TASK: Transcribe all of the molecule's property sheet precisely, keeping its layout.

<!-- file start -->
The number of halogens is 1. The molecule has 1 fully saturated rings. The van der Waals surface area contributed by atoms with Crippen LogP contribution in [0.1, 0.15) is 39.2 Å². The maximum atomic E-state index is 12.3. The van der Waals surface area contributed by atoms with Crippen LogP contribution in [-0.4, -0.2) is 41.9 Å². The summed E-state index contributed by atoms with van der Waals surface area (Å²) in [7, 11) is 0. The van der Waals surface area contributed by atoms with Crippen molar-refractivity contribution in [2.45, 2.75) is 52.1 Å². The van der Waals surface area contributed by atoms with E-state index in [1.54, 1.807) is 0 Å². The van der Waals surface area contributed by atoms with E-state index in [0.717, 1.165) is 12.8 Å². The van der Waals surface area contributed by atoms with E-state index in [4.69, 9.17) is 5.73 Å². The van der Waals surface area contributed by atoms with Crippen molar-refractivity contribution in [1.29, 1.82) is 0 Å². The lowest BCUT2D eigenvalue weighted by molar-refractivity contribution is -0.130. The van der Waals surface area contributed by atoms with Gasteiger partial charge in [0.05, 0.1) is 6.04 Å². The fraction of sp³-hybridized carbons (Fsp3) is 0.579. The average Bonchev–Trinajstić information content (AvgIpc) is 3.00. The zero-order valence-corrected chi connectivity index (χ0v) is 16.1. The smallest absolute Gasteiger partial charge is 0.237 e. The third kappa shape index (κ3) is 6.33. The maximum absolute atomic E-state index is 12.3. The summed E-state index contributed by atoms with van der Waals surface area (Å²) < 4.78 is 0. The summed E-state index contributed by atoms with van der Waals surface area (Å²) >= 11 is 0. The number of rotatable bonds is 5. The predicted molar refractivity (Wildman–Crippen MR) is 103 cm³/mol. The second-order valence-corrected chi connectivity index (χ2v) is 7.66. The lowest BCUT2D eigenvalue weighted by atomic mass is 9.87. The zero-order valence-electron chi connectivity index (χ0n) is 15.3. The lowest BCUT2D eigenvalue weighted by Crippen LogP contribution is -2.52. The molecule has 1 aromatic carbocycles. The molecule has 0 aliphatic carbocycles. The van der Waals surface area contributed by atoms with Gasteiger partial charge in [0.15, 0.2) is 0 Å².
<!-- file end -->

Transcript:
The number of halogens is 1. The molecule has 1 fully saturated rings. The van der Waals surface area contributed by atoms with Crippen LogP contribution in [0.1, 0.15) is 39.2 Å². The maximum atomic E-state index is 12.3. The van der Waals surface area contributed by atoms with Crippen LogP contribution in [-0.4, -0.2) is 41.9 Å². The summed E-state index contributed by atoms with van der Waals surface area (Å²) in [7, 11) is 0. The van der Waals surface area contributed by atoms with Crippen molar-refractivity contribution in [2.45, 2.75) is 52.1 Å². The van der Waals surface area contributed by atoms with E-state index in [1.54, 1.807) is 0 Å². The van der Waals surface area contributed by atoms with E-state index in [0.717, 1.165) is 12.8 Å². The van der Waals surface area contributed by atoms with E-state index in [4.69, 9.17) is 5.73 Å². The van der Waals surface area contributed by atoms with Crippen molar-refractivity contribution in [1.29, 1.82) is 0 Å². The lowest BCUT2D eigenvalue weighted by molar-refractivity contribution is -0.130. The van der Waals surface area contributed by atoms with Gasteiger partial charge in [0.05, 0.1) is 6.04 Å². The fraction of sp³-hybridized carbons (Fsp3) is 0.579. The average Bonchev–Trinajstić information content (AvgIpc) is 3.00. The zero-order valence-corrected chi connectivity index (χ0v) is 16.1. The smallest absolute Gasteiger partial charge is 0.237 e. The third kappa shape index (κ3) is 6.33. The maximum absolute atomic E-state index is 12.3. The summed E-state index contributed by atoms with van der Waals surface area (Å²) < 4.78 is 0. The summed E-state index contributed by atoms with van der Waals surface area (Å²) >= 11 is 0. The number of rotatable bonds is 5. The predicted molar refractivity (Wildman–Crippen MR) is 103 cm³/mol. The second-order valence-corrected chi connectivity index (χ2v) is 7.66. The lowest BCUT2D eigenvalue weighted by atomic mass is 9.87. The zero-order valence-electron chi connectivity index (χ0n) is 15.3. The lowest BCUT2D eigenvalue weighted by Crippen LogP contribution is -2.52. The molecule has 1 aromatic carbocycles. The molecule has 0 aliphatic carbocycles. The van der Waals surface area contributed by atoms with Gasteiger partial charge in [0.15, 0.2) is 0 Å².